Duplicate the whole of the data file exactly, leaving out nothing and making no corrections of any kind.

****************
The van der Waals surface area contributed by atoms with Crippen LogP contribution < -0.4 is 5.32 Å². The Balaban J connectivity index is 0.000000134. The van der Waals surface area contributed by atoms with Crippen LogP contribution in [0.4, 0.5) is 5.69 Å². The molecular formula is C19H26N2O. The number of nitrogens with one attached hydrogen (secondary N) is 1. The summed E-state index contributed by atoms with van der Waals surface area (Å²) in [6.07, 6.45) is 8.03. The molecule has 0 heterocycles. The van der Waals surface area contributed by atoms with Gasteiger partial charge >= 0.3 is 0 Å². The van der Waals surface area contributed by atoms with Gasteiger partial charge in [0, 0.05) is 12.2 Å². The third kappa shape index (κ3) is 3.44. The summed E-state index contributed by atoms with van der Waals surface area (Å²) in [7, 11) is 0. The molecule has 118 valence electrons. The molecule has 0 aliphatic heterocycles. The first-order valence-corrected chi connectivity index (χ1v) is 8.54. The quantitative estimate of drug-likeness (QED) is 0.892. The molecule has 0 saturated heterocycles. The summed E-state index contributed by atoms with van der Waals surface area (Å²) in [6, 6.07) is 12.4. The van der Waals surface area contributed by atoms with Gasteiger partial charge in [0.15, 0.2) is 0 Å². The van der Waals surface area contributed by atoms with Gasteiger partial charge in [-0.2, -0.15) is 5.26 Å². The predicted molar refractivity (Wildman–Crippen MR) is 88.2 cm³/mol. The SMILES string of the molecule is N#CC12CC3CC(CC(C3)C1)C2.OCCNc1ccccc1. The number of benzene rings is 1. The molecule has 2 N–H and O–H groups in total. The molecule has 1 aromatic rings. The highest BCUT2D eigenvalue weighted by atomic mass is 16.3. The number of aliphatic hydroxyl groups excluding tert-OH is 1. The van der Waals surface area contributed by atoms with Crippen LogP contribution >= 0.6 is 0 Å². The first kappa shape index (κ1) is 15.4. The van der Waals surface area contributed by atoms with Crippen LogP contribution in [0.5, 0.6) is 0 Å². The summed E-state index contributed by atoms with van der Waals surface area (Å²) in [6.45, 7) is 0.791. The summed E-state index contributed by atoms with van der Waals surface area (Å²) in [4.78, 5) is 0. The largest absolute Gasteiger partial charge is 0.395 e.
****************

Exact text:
The van der Waals surface area contributed by atoms with Crippen LogP contribution < -0.4 is 5.32 Å². The Balaban J connectivity index is 0.000000134. The van der Waals surface area contributed by atoms with Crippen LogP contribution in [0.4, 0.5) is 5.69 Å². The molecular formula is C19H26N2O. The number of nitrogens with one attached hydrogen (secondary N) is 1. The summed E-state index contributed by atoms with van der Waals surface area (Å²) in [6.07, 6.45) is 8.03. The molecule has 0 heterocycles. The van der Waals surface area contributed by atoms with Gasteiger partial charge >= 0.3 is 0 Å². The van der Waals surface area contributed by atoms with Gasteiger partial charge in [0, 0.05) is 12.2 Å². The third kappa shape index (κ3) is 3.44. The summed E-state index contributed by atoms with van der Waals surface area (Å²) in [7, 11) is 0. The molecule has 118 valence electrons. The molecule has 0 aliphatic heterocycles. The first-order valence-corrected chi connectivity index (χ1v) is 8.54. The quantitative estimate of drug-likeness (QED) is 0.892. The molecule has 0 saturated heterocycles. The summed E-state index contributed by atoms with van der Waals surface area (Å²) in [6, 6.07) is 12.4. The van der Waals surface area contributed by atoms with Gasteiger partial charge in [0.15, 0.2) is 0 Å². The van der Waals surface area contributed by atoms with Gasteiger partial charge in [-0.2, -0.15) is 5.26 Å². The predicted molar refractivity (Wildman–Crippen MR) is 88.2 cm³/mol. The SMILES string of the molecule is N#CC12CC3CC(CC(C3)C1)C2.OCCNc1ccccc1. The number of benzene rings is 1. The molecule has 2 N–H and O–H groups in total. The molecule has 1 aromatic rings. The highest BCUT2D eigenvalue weighted by atomic mass is 16.3. The number of aliphatic hydroxyl groups excluding tert-OH is 1. The van der Waals surface area contributed by atoms with Crippen LogP contribution >= 0.6 is 0 Å². The first kappa shape index (κ1) is 15.4. The van der Waals surface area contributed by atoms with Crippen LogP contribution in [0.5, 0.6) is 0 Å². The summed E-state index contributed by atoms with van der Waals surface area (Å²) in [6.45, 7) is 0.791. The summed E-state index contributed by atoms with van der Waals surface area (Å²) in [4.78, 5) is 0. The largest absolute Gasteiger partial charge is 0.395 e.